DANIEL VAUGHAN: The looming global food crisis

A little over a decade ago, a young street vendor in Tunisia sparked the Arab Spring. The police and locals harassed Mohammed Bouazizi for selling fruits and vegetables on the street. One day, after they harassed him and stole all his merchandise and his way of making a living, he doused himself in gasoline and set himself on fire. 

He later died in a hospital from that attempted self-immolation. His actions and death sparked protests across the Middle East. People who still hadn’t recovered from the Great Recession and struggled to find food due to inflation sparked wars and toppled governments. One of the driving factors was food costs, which no one could afford.

Like most things, the Arab Spring was multi-faceted. There were more factors than the price of bread. But when a populace can’t eat, their anger at other ills in a society becomes sharper and intensifies.

There’s growing evidence we’re headed towards a similar crisis.

The Russia-Ukraine breadbasket.

Russia and Ukraine are what are called “breadbasket” countries. Ukraine by itself is one of the top grain exporters in the world. When combined with Russia, they produce a significant amount of wheat, fertilizer, sunflower seeds, and various oils for cooking in that region of the world.

Food prices and scarcity were already high coming out of the pandemic and problems with drought. Even in America, the land of abundance, we’ve seen grocery store shortages and significant price increases. What America has experienced is mild compared to other countries.

Now, NBC News is reporting growing fears the war in Ukraine will trigger a global food crisis. Typically, “In times of peace, Ukrainian farmers would now be preparing to plant their spring wheat crop. By late summer, they’d look to harvest the winter wheat that’s already been planted and is lying dormant now.”

It’s unclear whether Russia’s invasion will impact Ukraine’s capacity to farm. The Russian military has made several attacks on Ukrainian infrastructure, from power plants to water. If Ukrainian farmers can’t plant in the spring or harvest the winter wheat, that will trigger shortages.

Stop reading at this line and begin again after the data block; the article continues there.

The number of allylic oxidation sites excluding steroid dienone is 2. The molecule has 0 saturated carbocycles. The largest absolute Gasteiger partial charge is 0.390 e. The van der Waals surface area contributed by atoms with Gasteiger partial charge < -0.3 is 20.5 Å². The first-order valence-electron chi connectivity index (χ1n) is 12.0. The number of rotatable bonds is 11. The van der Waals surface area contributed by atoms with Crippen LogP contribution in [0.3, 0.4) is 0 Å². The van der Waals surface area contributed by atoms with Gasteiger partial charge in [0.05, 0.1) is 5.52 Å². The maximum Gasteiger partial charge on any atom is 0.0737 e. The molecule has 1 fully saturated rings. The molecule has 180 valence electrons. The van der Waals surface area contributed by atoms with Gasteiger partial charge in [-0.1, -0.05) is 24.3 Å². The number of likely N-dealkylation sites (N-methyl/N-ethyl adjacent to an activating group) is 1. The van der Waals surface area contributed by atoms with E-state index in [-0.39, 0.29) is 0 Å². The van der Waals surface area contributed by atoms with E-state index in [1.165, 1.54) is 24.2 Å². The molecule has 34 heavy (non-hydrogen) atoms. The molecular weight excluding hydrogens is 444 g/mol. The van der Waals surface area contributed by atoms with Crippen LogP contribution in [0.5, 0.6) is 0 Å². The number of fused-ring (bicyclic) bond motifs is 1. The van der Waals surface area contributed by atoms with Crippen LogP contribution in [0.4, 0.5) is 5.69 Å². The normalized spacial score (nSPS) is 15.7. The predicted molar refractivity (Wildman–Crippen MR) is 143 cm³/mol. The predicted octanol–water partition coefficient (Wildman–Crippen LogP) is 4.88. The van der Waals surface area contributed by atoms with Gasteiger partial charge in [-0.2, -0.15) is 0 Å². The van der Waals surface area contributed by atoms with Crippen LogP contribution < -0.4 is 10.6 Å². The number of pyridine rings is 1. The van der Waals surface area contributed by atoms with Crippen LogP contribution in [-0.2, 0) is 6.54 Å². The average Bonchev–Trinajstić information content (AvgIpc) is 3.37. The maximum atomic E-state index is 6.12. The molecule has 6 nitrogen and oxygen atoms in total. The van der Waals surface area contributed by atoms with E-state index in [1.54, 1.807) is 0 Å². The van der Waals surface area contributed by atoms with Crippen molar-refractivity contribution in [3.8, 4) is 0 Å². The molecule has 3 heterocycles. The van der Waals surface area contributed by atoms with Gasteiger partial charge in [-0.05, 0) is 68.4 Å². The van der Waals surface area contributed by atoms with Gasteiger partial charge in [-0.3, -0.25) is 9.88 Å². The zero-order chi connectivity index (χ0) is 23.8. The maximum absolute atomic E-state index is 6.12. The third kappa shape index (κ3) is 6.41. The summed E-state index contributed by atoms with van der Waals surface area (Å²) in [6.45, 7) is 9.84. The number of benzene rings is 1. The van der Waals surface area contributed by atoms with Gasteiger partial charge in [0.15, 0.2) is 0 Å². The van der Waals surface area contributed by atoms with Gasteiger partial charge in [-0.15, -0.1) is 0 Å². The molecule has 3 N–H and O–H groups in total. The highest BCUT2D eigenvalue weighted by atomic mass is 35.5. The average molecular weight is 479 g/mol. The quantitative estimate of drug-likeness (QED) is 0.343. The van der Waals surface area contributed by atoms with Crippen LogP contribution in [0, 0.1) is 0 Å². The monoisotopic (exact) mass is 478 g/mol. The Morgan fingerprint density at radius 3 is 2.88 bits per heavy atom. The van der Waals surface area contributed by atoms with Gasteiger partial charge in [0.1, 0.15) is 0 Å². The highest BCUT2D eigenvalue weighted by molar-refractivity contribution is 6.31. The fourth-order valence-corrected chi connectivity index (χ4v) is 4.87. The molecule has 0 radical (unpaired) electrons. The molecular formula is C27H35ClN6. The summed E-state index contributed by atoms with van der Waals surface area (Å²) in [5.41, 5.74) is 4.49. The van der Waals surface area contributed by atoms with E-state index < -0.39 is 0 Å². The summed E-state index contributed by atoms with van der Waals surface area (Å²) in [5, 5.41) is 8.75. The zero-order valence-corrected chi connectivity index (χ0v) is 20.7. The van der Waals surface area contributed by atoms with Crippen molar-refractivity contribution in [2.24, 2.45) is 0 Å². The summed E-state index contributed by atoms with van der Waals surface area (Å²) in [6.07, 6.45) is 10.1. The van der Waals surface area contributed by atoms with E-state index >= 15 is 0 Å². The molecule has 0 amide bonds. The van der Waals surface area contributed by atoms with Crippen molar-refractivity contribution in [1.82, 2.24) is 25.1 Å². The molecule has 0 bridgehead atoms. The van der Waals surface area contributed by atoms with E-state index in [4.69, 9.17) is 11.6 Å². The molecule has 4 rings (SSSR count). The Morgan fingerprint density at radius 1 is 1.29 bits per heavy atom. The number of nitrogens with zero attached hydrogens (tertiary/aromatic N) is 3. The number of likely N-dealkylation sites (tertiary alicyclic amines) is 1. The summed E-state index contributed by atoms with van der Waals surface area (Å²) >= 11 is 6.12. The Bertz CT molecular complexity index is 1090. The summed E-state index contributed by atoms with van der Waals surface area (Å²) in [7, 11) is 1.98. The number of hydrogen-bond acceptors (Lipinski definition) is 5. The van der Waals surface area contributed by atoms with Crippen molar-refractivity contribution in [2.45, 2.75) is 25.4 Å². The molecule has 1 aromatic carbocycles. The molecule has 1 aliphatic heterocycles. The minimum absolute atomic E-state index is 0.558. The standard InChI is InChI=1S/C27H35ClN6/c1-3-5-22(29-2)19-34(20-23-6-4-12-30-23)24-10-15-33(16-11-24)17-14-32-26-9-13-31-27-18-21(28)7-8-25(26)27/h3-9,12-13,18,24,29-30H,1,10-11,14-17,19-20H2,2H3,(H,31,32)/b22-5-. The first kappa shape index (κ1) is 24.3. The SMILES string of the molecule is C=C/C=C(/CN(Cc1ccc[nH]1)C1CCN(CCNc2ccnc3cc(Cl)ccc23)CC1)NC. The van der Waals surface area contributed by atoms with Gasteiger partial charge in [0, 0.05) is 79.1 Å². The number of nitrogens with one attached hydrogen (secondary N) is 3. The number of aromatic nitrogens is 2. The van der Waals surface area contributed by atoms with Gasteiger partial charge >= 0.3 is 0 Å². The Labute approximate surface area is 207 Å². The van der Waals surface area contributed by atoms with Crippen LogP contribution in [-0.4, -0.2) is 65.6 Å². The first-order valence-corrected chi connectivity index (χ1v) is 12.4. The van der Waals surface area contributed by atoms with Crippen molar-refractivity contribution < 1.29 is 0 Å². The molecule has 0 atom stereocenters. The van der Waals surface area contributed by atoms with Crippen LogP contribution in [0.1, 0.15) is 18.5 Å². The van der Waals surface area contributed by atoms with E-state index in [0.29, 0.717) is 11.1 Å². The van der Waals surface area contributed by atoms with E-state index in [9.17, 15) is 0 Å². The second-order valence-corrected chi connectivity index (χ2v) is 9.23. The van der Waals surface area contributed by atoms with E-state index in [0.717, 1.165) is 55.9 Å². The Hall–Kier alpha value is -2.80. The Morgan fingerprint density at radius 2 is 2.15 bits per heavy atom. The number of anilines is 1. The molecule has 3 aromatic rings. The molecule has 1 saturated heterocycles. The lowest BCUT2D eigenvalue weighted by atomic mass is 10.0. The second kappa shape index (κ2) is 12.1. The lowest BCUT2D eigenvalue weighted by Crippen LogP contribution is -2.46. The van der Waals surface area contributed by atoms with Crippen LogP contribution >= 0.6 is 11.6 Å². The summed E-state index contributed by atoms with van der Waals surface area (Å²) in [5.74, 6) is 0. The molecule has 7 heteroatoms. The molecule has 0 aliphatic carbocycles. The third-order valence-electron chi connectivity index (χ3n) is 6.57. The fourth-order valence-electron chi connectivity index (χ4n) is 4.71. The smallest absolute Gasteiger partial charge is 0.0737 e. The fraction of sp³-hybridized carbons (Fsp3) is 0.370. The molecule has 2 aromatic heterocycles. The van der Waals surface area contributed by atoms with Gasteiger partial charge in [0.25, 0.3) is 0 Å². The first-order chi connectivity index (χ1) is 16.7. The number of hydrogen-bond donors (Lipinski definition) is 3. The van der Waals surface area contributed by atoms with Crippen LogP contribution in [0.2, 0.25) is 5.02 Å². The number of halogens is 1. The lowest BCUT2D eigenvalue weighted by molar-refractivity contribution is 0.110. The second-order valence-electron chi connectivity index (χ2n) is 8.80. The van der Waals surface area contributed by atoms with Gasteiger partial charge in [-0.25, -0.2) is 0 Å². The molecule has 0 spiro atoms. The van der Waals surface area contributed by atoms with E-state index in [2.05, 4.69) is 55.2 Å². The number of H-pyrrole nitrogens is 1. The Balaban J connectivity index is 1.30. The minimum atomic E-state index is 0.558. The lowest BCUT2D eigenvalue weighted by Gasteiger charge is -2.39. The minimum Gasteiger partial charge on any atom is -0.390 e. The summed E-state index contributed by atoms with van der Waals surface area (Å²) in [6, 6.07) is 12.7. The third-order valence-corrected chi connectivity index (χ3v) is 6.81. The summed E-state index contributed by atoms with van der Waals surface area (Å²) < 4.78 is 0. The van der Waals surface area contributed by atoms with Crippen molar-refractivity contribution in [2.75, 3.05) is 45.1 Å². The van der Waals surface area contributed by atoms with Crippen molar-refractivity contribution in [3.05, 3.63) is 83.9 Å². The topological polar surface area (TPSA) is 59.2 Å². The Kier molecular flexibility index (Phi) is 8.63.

Both Ukraine and Russia are banning exports of key agricultural products. They both see their capacity to supply food products for themselves to be severely impacted and don’t want to lose it. Those actions are provoking similar export bans in other countries in the region.

Farmers plant now.

In short, all the governments in that region are scared of a food crisis. These decisions are happening before farmers even start planting.

American farmers face a similar timetable. It’s mid-March, and that means it is planting season for many. Farmers are tending to the winter wheat planted in the fall and are looking towards a summer harvest. It’s impossible to plan how a likely food shortage in a few months impacts your planting decisions now.

I appreciate that Florida Senator Marco Rubio sees this crisis on the horizon. He tweeted, “It is time to start preparing for the fact that Putin’s criminal invasion of one of the worlds leading wheat producers is going to result in a massive increase in food prices including here in America & a food insecurity crisis in many parts of the world.”

It’s essential to recognize the problem. However, the time for Congress to act is now. Congress can do nothing once the planting season is over to change the seasons or increase the food supply. The time to pass those Congressional actions to aid farmers in improving the food supply is now, not when the crisis is here.

That predicament could be sooner than expected, too. The Wall Street Journal reports, “What remains of last year’s crop has been kept off market due to the closure of Ukrainian ports and shippers’ hesitancy to enter a war zone to fetch Russian wheat. Meanwhile, it is unclear if growers in the region will be able to harvest winter wheat, which was planted in autumn, or plant spring crops in the coming weeks.”

A food crisis can lead to a political crisis.

Furthermore, WSJ found that shippers were unwilling to go to Russian ports out of fear of reprisals. Shippers were also reluctant to take payment in the Russian Ruble due to its extreme devaluation. While it may sound fun on social media to stop buying Russian products, for some countries, they have little choice. Cutting off that supply means shutting down their only access to grains.

Trading markets have experienced an explosion in prices surrounding wheat and other products. Investors have no idea what to expect in the coming months on how expensive things could get.

And even if the war in Ukraine came to a speedy resolution, there’s no guarantee that the Russian side would get solved. Businesses are leaving Russia in droves, which will make it harder to get Russian wheat to the markets that need them. The supply-chain crisis and lack of ships is a problem everywhere.

What that means moving forward is more instability. The Arab Spring got triggered by unhappiness with the economy, jobs, and food prices. Those events started civil wars, terrorism, and new leadership. Several countries experienced a massive migration from them, like Syria, and into Europe — giving rise to more right-wing, anti-immigration platforms.

It’s possible to draw a line from the self-immolation of Mohammed Bouazizi to Brexit. No one knows where our falling dominos will lead. History doesn’t repeat, but it does rhyme.

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